Thursday, 13 July 2006 - 4:40 PM

Revising the paradigm for cation exchange selectivity of smectites.

Brian J. Teppen1, Vaneet Aggarwal1, and David M. Miller2. (1) Michigan State University, Department of Crop and Soil Sciences, East Lansing, MI 48824-1325, (2) University of Arkansas, Dept. of Crop, Soil, and Environmental Sciences, 115 Plant Science Building, Fayetteville, AR 72701-1201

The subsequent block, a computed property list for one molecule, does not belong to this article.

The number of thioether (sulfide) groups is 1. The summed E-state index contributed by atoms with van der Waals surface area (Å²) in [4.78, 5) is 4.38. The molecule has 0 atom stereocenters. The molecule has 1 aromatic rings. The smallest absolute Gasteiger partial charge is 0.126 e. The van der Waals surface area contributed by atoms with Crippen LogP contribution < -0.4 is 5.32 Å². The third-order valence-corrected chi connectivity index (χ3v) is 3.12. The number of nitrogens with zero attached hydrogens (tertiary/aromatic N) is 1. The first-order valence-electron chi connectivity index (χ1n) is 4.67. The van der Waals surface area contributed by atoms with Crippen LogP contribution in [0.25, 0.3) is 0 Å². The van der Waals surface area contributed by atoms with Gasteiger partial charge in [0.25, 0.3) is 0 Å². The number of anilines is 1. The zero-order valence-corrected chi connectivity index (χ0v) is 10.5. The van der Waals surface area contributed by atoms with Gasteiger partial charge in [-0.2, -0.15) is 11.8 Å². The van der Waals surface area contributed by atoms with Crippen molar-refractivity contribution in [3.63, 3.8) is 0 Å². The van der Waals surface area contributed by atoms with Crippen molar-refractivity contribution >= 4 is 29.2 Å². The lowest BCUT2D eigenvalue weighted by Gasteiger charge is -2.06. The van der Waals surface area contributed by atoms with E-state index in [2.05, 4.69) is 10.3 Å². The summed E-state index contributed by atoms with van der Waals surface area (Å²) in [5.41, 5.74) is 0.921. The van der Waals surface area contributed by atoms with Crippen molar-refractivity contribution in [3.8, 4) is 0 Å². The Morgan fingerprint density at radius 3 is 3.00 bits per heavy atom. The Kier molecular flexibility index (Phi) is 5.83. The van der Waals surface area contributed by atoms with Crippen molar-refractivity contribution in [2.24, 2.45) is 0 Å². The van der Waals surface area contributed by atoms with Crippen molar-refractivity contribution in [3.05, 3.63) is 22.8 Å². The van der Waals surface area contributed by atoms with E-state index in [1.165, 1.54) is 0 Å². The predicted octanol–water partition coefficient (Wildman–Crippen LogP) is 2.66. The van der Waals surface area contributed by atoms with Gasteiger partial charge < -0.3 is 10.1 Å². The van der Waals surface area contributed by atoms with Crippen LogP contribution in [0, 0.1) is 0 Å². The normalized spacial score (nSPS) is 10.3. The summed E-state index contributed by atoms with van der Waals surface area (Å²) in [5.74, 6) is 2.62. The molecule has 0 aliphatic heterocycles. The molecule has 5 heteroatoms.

We attempt to reframe concepts for the fundamental mechanism controlling cation exchange selectivity. Historically, the conceptual framework for interpreting data has been that "the clay prefers one cation over another." We briefly review the development of mechanistic concepts of cation exchange selectivity, which were the subject of many investigations but have been neglected in the recent literature. We argue that, at least for isovalent cation exchange, changes in system free energy are dominated by changes in the solution rather than changes inside the clay. That is, we recast the conceptual framework for understanding cation exchange selectivity to "the aqueous phase prefers one cation over another." This paradigm shift is supported by molecular dynamic calculations for exchange reactions involving a relatively high charge montmorillonite with one layer of interlayer water undergoing K-Rb-Cs cation exchange. We show agreement between these molecular simulation results and new thermodynamic cycle representations for cation exchange, both showing that the clay phase thermodynamics strongly prefer K+, the unselected cation. Thus the clay does not “select” for Cs+ over K+ in any positive sense and it is more useful to consider cation exchange as a partitioning reaction: Given two cations of equal valence, the more weakly hydrated will tend to partition into the “subaqueous” smectite interlayer phase. This concept seems not only parsimonious, but also more accurate than other hypotheses for cation exchange selectivity that impute more favorable interactions between smectite surfaces and the selected cations; such theories err by ignoring energy changes in the solution phase. This simple partitioning concept rationally explains the alkali and alkaline earth selectivity sequences as well as the selectivities of smectites for organic cations over inorganic, for larger organic cations over smaller, and for organometallic complexes over the uncomplexed metal.

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